One of the advantages of the Sudbury model is the ability students have to study subjects in such a way that makes sense given their specific circumstances. For instance, when I decided to learn more about historical linguistics, I chose to do this in part by learning two closely related languages, to see how they had drifted apart. I could already speak Spanish, so I decided to study Portuguese. Not only did I have the freedom to learn these specific languages, but I had flexibility as to how I chose to do so. I decided to learn Portuguese from Spanish, which highlighted the interesting differences and similarities between the two, allowed me to practice my Spanish while learning Portuguese and helped me not confuse one when trying to speak the other.
There are many possible variables when considering how to learn something. At MLSS we recognize this and encourage you to find the path that’s best for you, not necessarily the one that’s best for your peers.
In traditional schools there is often the idea that there are books which everyone should read. This promotes the feeling that these books are inherently important and everyone should enjoy them, which can lead to people feeling that they must try to like, or sometimes pretend to like, books that do not actually interest them. It can also lead to a sense of judgment towards people who do not appreciate books which are considered classics.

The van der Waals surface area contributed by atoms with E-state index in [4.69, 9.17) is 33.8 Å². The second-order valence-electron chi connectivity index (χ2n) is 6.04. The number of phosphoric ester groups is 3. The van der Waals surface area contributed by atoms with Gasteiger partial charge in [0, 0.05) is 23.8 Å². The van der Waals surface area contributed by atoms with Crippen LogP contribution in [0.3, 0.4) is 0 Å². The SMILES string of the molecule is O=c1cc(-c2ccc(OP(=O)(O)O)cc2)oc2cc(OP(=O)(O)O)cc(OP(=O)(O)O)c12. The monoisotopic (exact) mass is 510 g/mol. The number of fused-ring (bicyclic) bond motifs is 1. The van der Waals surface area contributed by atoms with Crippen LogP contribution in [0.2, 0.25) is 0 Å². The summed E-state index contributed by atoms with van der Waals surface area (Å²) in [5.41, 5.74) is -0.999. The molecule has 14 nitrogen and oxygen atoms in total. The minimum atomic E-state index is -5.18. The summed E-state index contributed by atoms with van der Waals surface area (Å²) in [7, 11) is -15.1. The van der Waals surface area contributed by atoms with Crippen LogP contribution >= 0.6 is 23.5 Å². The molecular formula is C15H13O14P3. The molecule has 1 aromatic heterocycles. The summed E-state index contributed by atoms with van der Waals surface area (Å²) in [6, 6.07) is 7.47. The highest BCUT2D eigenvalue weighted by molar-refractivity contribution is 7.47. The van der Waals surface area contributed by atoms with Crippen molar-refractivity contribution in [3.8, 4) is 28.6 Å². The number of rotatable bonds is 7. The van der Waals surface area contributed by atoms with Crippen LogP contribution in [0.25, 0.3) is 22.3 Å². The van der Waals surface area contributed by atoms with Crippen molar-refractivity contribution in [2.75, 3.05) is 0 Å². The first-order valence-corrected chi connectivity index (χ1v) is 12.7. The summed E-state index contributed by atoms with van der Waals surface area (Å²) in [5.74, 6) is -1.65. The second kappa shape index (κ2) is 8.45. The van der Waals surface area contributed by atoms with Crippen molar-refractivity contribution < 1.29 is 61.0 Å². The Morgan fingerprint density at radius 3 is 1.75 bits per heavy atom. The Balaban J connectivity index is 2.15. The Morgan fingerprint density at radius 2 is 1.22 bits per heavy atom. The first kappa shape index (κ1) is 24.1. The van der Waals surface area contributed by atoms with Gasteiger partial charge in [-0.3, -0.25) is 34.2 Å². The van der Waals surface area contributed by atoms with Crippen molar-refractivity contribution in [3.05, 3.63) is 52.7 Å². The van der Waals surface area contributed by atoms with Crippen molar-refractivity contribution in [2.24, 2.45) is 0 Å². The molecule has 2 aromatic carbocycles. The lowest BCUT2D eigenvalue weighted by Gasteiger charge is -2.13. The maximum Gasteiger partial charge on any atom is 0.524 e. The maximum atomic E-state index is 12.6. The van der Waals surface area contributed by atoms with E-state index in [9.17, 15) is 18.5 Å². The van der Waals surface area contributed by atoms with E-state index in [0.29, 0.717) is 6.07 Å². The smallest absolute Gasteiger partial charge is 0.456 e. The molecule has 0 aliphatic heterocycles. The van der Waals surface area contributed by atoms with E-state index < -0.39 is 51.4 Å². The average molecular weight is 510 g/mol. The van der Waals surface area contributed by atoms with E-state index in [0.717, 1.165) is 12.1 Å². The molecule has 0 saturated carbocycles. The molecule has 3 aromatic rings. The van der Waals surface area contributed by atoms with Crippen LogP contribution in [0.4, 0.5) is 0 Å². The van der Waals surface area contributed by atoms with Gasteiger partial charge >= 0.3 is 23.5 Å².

At MLSS we see that the idea that there are books which everyone should like, or even read, does not make sense. No matter the extent of my love for Shakespeare, if I force a room full of people to read and analyze Romeo and Juliet every day for two weeks, few of them would come out of the experience having gained much and fewer still would want to read more Shakespeare or actually see the play.
Liam Marshall-Butler is currently a student at MLSS.